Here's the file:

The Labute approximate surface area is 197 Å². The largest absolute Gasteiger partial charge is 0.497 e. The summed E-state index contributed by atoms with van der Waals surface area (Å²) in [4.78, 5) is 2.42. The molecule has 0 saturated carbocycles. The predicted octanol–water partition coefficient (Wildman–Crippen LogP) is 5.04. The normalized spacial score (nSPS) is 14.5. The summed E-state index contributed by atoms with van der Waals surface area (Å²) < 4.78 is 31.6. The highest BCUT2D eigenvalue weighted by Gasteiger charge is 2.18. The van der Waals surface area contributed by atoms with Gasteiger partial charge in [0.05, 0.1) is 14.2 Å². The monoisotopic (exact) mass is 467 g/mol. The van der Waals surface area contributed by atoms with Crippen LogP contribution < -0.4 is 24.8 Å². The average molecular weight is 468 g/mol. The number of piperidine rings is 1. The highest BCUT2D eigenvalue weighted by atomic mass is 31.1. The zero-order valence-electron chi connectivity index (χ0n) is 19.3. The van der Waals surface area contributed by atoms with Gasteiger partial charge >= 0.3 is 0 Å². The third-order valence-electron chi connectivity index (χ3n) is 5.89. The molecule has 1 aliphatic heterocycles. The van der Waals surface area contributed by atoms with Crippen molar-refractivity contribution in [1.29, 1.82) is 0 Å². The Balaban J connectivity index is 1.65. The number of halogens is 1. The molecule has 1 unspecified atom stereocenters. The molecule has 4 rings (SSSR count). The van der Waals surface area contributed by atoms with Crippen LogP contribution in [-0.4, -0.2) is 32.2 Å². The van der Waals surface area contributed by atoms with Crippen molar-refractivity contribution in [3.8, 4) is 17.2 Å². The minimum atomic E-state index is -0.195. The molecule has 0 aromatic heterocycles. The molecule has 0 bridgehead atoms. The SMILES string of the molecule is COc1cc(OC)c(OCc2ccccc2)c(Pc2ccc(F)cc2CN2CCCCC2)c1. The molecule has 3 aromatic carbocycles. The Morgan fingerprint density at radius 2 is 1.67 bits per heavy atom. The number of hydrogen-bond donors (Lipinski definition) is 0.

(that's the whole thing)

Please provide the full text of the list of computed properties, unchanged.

The Labute approximate surface area is 197 Å². The largest absolute Gasteiger partial charge is 0.497 e. The summed E-state index contributed by atoms with van der Waals surface area (Å²) in [4.78, 5) is 2.42. The molecule has 0 saturated carbocycles. The predicted octanol–water partition coefficient (Wildman–Crippen LogP) is 5.04. The normalized spacial score (nSPS) is 14.5. The summed E-state index contributed by atoms with van der Waals surface area (Å²) < 4.78 is 31.6. The highest BCUT2D eigenvalue weighted by Gasteiger charge is 2.18. The van der Waals surface area contributed by atoms with Gasteiger partial charge in [0.05, 0.1) is 14.2 Å². The monoisotopic (exact) mass is 467 g/mol. The van der Waals surface area contributed by atoms with Crippen LogP contribution < -0.4 is 24.8 Å². The average molecular weight is 468 g/mol. The number of piperidine rings is 1. The highest BCUT2D eigenvalue weighted by atomic mass is 31.1. The zero-order valence-electron chi connectivity index (χ0n) is 19.3. The van der Waals surface area contributed by atoms with Gasteiger partial charge >= 0.3 is 0 Å². The third-order valence-electron chi connectivity index (χ3n) is 5.89. The molecule has 1 aliphatic heterocycles. The van der Waals surface area contributed by atoms with Crippen molar-refractivity contribution in [1.29, 1.82) is 0 Å². The Balaban J connectivity index is 1.65. The number of halogens is 1. The molecule has 1 unspecified atom stereocenters. The molecule has 4 rings (SSSR count). The van der Waals surface area contributed by atoms with Crippen LogP contribution in [-0.4, -0.2) is 32.2 Å². The van der Waals surface area contributed by atoms with Crippen molar-refractivity contribution in [3.8, 4) is 17.2 Å². The minimum atomic E-state index is -0.195. The molecule has 0 aromatic heterocycles. The molecule has 0 bridgehead atoms. The SMILES string of the molecule is COc1cc(OC)c(OCc2ccccc2)c(Pc2ccc(F)cc2CN2CCCCC2)c1. The molecule has 3 aromatic carbocycles. The Morgan fingerprint density at radius 2 is 1.67 bits per heavy atom. The number of hydrogen-bond donors (Lipinski definition) is 0.